Title: Purple Hibiscus
Author: Chimamanda Ngozi Adichie
Date of Publication: 2006
Reviewer: Olutayo Irantiola
The novel is quite an interesting long piece that is predominantly about a family and their relatives. As it is known, Africans are predominantly communal in nature. The narration technique was in the first person; this was done by Kambili; a teenager who was visible throughout the story. She relays the story of all that happened in her family to us.
There are certain things that strike one in the novel. Readers would encounter the world of the Catholic adherents in the novel. Specific mentions of the Mass and other related items of worship include- Ash Wednesday, Palm Sunday Mass, Holy Water, Novenas, Credo and Kyrie, Offertory songs, Catholic hymnals, Christmas Day Mass, The Catholic version of the Bible with Deuterocanonical books, Our Father, Hail Mary, the Glory be, the Apostles’ Creed. Others are Apparitions, Eucharist fast, feast of Epiphany, Celebration of the Passion of Christ, Stations of the Cross, 15 decades of the rosary and confirmation. All these attest to the deep understanding of Catholicism by the narrator.
There are also some contrasts in the life of an African man and his adoption of religion. There is a different between the life of Papa Eugene Achike and Aunty Ifeoma. Aunty Ifeoma did not leave her father despite his belief in the African tradition and not Catholicism. It was very painful for the old man who never enjoyed his son because of this contrast. Eugene believed that starving his father would make him change his ways but his thoughts were contrary. One would also understand that Ifeoma is a lecturer in the Institute of African Studies and that is why she can relate with her father who happens to be a traditionalist and he is tagged Pagan by Eugene. The most challenging part of the text was when Papa Nnukwu told Father Amadi that, “But you must never lie to them. Never teach them to disregard their fathers”. This statement reflects his agony.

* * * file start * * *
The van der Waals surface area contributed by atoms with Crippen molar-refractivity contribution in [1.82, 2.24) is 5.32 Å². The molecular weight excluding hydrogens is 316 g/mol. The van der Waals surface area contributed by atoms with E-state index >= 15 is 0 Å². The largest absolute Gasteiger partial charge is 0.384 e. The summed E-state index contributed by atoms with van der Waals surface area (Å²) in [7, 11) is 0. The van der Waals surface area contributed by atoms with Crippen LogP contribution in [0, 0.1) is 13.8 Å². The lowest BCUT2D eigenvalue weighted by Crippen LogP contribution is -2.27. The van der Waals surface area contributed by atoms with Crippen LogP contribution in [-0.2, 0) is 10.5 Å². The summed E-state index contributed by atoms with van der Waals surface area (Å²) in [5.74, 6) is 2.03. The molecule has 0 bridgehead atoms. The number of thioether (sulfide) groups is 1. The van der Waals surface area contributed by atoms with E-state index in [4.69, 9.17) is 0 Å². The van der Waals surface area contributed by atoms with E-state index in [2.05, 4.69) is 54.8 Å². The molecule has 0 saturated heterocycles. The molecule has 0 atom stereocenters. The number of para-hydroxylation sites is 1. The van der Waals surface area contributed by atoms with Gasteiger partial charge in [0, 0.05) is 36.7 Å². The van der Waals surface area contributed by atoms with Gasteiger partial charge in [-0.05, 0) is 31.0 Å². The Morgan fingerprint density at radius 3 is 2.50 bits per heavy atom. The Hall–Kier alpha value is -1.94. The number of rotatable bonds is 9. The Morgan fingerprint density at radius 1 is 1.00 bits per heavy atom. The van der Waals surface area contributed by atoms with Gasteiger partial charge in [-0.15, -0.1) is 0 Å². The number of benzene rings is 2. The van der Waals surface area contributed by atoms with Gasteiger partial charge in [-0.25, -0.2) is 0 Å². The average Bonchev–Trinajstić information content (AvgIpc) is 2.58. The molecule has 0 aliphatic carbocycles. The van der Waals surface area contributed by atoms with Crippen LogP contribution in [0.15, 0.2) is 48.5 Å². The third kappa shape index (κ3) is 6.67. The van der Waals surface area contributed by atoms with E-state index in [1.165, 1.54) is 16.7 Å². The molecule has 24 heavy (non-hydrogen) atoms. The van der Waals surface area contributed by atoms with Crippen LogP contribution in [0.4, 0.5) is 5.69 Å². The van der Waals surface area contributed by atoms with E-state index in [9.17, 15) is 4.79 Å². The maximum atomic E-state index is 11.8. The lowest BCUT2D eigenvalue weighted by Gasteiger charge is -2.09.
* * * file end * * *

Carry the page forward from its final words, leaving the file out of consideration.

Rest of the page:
Eugene is an image of a religious bigot. He is donates generously to the church; he relates well to people of the ummunna but the challenge is the way in which he relates with family and his staff at the Standard newspaper. He is quite hostile to his wife and children most especially in his desire to make them adhere to the tenets of Catholism. He poured hot water on his daughter’s legs, kicked her till she ran into coma when he saw the painting of his father, Papa Nnukwu, with her. He broke the figurine on the first page of the novel; threw table on his wife’s belly. This nature also made him stay out of his father’s burial ceremony except if he would be buried as a Catholic.
The greatest way a Nigerian usually relates to books authored by a citizen is the infiltration of our local languages. Igbo language and culture is abundant in the text. Some of the words encountered in the book were translated in subsequent sentences or line while some were left without interpretation. Some of these words are Omelora (Eugene’s title meaning one who does the community good); ke kwanu, nne, gbo, o zugo, ngwo-ngwo, azu, ummunna, ogwu, anara, azu ochira, biko, bunie ya enu, nno, umu m, ome mma, Chineke, o diegwu, nno nu, isi owu, shuku, okporoko, kedu. Others are mmuo, ifukwa, imakwa, nna anyi, nwunye m, tufia, kpa, icheke, ima mmuo, o joka, kunie, anam asi, oga, o maka ezi okwu, ekwuzina, iga sikwa, nza, nno nu, Agbogho, ifukwa gi and many more.